Frank Bauer stated that the start time for meetings will be the same time every day and GoToMeeting will be used.
Rosalie White said that some people could not travel to past face-to-face meetings, and this year’s plan should allow many more individuals to take part.
Glenn MacDonell asked that presentations be made available ahead of time. Frank Bauer said that is the plan and expectation. Time will be reserved the next day after a presentation so that listeners have a chance to absorb what was presented the previous day and to develop any questions.
Bertus Husken asked if he could invite a friend who is interested in ARISS. Frank Bauer reported that past face-to-face meetings have welcomed interested people and that will be true this year, as well. Regions should talk to their Delegates about ensuring the visitor will receive credentials to join the meeting.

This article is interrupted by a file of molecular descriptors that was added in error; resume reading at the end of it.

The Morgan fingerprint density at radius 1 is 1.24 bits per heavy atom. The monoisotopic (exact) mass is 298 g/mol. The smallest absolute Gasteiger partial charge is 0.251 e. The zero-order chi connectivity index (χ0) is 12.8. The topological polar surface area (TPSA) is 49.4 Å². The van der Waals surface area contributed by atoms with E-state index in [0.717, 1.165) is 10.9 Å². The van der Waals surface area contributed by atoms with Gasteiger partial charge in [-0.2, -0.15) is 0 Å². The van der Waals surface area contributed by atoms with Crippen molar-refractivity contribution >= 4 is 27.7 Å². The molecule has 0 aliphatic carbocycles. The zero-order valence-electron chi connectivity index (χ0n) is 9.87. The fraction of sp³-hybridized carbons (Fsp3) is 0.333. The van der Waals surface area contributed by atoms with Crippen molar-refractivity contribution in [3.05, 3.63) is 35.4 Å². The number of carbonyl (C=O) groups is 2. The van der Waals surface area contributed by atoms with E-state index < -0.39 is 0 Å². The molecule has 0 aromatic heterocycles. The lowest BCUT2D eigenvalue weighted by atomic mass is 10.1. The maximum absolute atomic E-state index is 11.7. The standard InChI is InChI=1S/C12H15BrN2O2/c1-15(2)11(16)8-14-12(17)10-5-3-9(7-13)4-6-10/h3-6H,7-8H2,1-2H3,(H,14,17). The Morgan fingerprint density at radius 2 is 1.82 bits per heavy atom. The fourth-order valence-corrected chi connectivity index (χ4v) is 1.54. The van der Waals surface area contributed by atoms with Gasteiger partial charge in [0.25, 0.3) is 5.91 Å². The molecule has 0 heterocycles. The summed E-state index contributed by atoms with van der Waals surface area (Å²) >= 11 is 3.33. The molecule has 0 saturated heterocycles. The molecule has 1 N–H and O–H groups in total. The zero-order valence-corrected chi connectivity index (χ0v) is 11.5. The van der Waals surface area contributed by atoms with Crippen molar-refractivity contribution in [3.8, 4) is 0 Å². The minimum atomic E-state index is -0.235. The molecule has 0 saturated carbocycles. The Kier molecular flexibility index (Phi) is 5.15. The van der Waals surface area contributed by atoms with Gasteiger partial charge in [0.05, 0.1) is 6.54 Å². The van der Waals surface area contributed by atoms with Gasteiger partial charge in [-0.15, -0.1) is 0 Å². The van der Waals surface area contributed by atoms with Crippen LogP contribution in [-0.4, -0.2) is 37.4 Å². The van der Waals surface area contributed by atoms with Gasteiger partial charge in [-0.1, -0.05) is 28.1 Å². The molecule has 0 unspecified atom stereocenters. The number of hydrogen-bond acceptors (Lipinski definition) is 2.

ARISS SSTV – Gianpietro Ferrario asked if there may be any ARISS SSTV sessions during the COVID-19 era. Frank Bauer commented that the team discussed this but with space agencies closed, it is difficult to do the required work. Sergey Samburov said realistically the first session that may be possible would be July, and he welcomes ideas for the SSTV sessions. He has agreed to have the Kenwood VC-H1 moved to the Columbus module as part of the IORS and Kenneth Ransom is working to make this happen. SSTV sessions from there would not be as robust as what Sergey Samburov has had done in the Russian Service Module. But ISS astronauts could take photographs and allow autonomous downlink of the photos. As Kenneth Ransom had mentioned, use of the IORS in the Columbus module may be in June, and then the first tests of SSTV could be done.
Frank Bauer thanked Olga Moncuquet for her excellent interpreting and he asked the team to continue with all the good work always being done for ARISS.
The next meeting will be May 19, 2020 at 1100 UTC.
Rosalie White, K1STO
April 24, 2020